Thursday, September 27, 2012

Little Workers, Little Italy


We ate vanilla ice cream. With drumstick cones, chocolate cake, whipped cream, oatmeal cookies and almond coffee cake on the side. You got to choose. But don’t let me get ahead of myself…that was just dessert.

Dinner looked something like this: sweet potatoes, salad, green beans, pork chops, bread, cheese and wine. Can’t forget the wine.

“In Italy, drinking wine is like breathing,” the Italian nun explained.

I knew I would like the Little Workers of the Sacred Heart before I even smelled, saw or savored their food, before they poured me a glass of Two Buck Chuck and before they pulled out dessert. I knew I would like them when they invited Chelsea and me over for evening prayer, complete with the Liturgy of the Hours I had come to love so much
at the Benedictine monastery.

“It’s about an hour,” Sr. Dede, the Mother Superior, said. “Go to the bathroom now if you have to.”

I found myself at this little convent, weekend clinic and daycare less than two blocks away from my house after work around 5 and didn’t leave with Chelsea until 8:30. The Little Workers confirmed my suspicions: I’m slightly obsessed with nuns. So much so that the other day, as I was getting off the metro, I spotted two habits bouncing along up ahead of me and power walked to reach them. My brilliant idea was to say “Hi Sisters!” coolly. I got right up to them…and chickened out. Awkward...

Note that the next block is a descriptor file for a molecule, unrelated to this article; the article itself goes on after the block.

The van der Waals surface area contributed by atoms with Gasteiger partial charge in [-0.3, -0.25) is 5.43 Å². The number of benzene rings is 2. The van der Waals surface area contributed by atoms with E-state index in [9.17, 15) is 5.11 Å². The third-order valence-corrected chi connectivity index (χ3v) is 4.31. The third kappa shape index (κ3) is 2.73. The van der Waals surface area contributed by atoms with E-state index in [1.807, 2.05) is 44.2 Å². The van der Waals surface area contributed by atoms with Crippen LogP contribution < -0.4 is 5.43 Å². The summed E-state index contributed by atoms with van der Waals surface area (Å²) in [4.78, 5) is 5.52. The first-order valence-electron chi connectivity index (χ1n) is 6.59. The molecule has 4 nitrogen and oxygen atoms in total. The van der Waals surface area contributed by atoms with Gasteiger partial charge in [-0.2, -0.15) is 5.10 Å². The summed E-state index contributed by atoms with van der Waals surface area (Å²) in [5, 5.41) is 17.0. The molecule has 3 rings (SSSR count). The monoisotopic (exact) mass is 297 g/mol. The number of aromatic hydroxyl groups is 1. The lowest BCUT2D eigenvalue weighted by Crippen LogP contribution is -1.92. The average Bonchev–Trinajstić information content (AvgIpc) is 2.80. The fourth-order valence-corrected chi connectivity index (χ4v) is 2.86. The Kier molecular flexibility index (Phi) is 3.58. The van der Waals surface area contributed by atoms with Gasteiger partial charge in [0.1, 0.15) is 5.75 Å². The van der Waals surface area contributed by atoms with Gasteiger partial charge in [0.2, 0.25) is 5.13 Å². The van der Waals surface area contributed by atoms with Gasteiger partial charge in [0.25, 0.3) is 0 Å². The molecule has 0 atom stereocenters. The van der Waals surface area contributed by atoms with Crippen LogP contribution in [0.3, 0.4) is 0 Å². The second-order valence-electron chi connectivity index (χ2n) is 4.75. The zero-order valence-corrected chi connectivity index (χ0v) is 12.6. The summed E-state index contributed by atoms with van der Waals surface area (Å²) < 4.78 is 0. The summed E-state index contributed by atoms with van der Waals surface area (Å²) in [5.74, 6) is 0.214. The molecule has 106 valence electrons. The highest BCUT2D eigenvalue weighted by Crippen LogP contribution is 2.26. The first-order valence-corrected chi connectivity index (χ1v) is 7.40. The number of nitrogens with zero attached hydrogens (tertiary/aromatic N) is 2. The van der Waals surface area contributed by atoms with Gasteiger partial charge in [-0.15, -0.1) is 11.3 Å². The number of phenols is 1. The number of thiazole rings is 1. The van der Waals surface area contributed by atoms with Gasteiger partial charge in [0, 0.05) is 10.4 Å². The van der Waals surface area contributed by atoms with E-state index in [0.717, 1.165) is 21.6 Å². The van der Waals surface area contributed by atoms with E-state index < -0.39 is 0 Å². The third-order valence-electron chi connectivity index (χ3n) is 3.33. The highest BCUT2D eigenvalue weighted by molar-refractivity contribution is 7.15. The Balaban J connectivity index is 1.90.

Convent/Clinic

The Little Workers, however, are everything I imagine a nun to be: warm, easy to talk to, funny and holy. There’s Sister Pamela, a young nun who just arrived from Argentina. Sister Martha and Sister Licia, both beautifully ancient and from Italy. The postulant Mary Jo, finishing up her third year at the Catholic University nursing program. And Sister Dede, almost 6 feet, who is an ex-army surgeon from Virginia. While that sounds fascinating on its own, I’ll try to explain her this way: Sr. Dede likes wine and a strong cup of coffee. During dessert, she put ice cream in a coffee mug and got up at least twice to refill it with whipped cream.

Sr. Dede with patients


The Sisters tend to the sick and have a free clinic on Saturdays—providing medical services and other charitable works to the poor. Some Fridays, the Italian nuns make homemade pasta or pizza and watch movies. Oh yeah, and there’s always a bowl of extra spicy jalapenos on the table during their meals.

I think we’ll all get along.